I asked a question earlier about Calculus of Variation, but the question I gave didn't really highlight my confusion well. I've come across some other questions that I think reveal my misunderstanding.(adsbygoogle = window.adsbygoogle || []).push({});

1. The problem statement, all variables and given/known data

Solve the Euler equation for the following integral:

(integral from x1->x2) ∫[(y')² + √y]dx

2. Relevant equations

Euler equation:

∂F/∂y - d/dx (∂F/∂y') = 0

3. The attempt at a solution

F = (y')² + √y

So ∂F/∂y = 1/[2√y] and d/dx (∂F/∂y') = 2y'

Thus: y'' = 1/[4√y]

Although it has been some time since I took an ODE course, I think that the equation above is non-trivial to solve. So either I'm mistaken and this is easy to solve or I'm going about the calculus of variations method mistakenly.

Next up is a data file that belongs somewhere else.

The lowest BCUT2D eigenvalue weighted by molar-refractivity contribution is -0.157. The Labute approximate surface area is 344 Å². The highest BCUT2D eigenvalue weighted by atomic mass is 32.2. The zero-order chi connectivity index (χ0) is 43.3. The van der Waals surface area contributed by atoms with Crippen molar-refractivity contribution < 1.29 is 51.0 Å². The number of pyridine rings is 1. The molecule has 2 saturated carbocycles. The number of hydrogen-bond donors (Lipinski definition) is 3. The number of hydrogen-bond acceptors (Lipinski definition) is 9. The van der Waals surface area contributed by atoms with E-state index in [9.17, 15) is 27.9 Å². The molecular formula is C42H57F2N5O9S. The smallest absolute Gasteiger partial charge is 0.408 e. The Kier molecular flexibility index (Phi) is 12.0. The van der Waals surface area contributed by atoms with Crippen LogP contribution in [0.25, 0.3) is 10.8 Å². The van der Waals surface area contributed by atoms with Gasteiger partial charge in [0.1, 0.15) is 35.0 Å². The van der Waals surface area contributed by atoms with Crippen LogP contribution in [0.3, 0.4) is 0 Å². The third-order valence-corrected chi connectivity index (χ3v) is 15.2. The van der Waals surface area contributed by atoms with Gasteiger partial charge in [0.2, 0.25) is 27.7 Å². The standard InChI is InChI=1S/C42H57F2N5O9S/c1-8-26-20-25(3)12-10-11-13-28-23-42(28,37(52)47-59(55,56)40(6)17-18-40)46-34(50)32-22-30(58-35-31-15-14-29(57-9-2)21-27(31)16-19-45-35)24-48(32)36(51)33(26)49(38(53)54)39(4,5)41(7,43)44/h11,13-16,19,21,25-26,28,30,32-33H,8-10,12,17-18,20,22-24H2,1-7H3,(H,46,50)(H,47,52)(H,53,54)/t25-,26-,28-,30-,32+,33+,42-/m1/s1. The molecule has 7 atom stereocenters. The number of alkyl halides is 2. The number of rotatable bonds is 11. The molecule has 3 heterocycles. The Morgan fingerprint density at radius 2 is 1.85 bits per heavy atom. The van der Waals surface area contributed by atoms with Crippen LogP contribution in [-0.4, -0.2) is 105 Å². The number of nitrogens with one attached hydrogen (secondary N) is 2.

With a similar problem, ∫[1+yy']²dx, I was only able to reduce it down to: y''y² + y(y')² = 0, which again I couldn't solve.

I'm not looking for answers, just want to know where I'm applying the method incorrectly, or if in fact I'm missing a far easier way to apply it.

Thanks for any help!

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# Homework Help: Calculus of Variations - more confusion

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